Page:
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The African Union and the United Nations cooperation on peacekeeping in Africa.

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The African Union (AU) in response to the many violent conflicts that had erupted on the continent endorsed the agreement with regards to the formation of a Peace and Security Council (PSC) in Durban in July 2002 and this became operational as the African Union Peace and Security Architecture (APSA) in December 2003. The AU has sought to develop capacities for peacemaking, peacekeeping and peace building to deal with endemic conflict on the continent, but all of these is limited in their reach and effect. The AU has noted the challenges to its peacekeeping efforts, therefore cooperation with the United Nations has been one way to address these challenges. The African Union and the United Nations are presently collaborating in peace keeping missions in Somalia (AMISOM), Darfur (UNAMID) and the Central African Republic (MINUSCA). This thesis focused on AU peacekeeping capacity and specifically on how the cooperation between the AU and UN, has worked in practice and contributes to the discussion on peacekeeping operations as an effective mechanism of resolving conflicts in Africa. This thesis accessed new areas such as the strategic nature of the African state, international interest and involvement in the AU-UN peacekeeping operations in Darfur, Somalia and CAR, legitimacy issues, such as the local ownership of the peace operations, impact of Armed no state actors on peacekeeping operations in Africa, using Somalia, Sudan (Darfur) and the Central African Republic where the AU and UN are involved in cooperative peacekeeping operations to assess that. This thesis adopted a case study and qualitative paradigm which involved a structured gathering , presentation, analysis of data on the effectiveness of the African Union and the United Nations peacekeeping operations in Somalia, Sudan (Darfur) and the Central African Republic and adopted the collective security theory as its theoretical framework. This thesis finds out that seven factors such as funding, mandates that are clear and achievable, the doctrines of the United Nations peacekeeping, external actors, regional dimension of the conflict, issues of legitimacy, acceptance, local ownership, the roles of Africa’s regional economic communities and coordination between them and the African Union, the activities of armed non-state actors impacted significantly on the effectiveness of the peacekeeping operations of the African Union and the United Nations in Africa. This thesis recommends increased collaboration and coordination amongst the African Union, the United Nations and Africa’s regional economic institutions.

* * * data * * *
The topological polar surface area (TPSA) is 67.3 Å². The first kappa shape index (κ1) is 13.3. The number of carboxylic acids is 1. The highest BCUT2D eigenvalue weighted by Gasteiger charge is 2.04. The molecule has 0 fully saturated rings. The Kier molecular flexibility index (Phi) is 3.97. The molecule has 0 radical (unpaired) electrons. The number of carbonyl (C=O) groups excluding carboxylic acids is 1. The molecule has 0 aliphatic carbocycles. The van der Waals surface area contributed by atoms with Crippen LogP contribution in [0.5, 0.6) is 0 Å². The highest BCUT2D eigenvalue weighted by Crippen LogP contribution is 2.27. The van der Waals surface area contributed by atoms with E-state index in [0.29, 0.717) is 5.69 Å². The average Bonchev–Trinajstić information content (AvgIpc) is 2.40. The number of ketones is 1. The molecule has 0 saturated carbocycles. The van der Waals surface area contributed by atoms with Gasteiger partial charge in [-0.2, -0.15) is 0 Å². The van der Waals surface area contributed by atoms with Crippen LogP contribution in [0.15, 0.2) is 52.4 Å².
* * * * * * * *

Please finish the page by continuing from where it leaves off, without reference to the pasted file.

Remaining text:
Doctoral Degree. University of KwaZulu-Natal, Durban.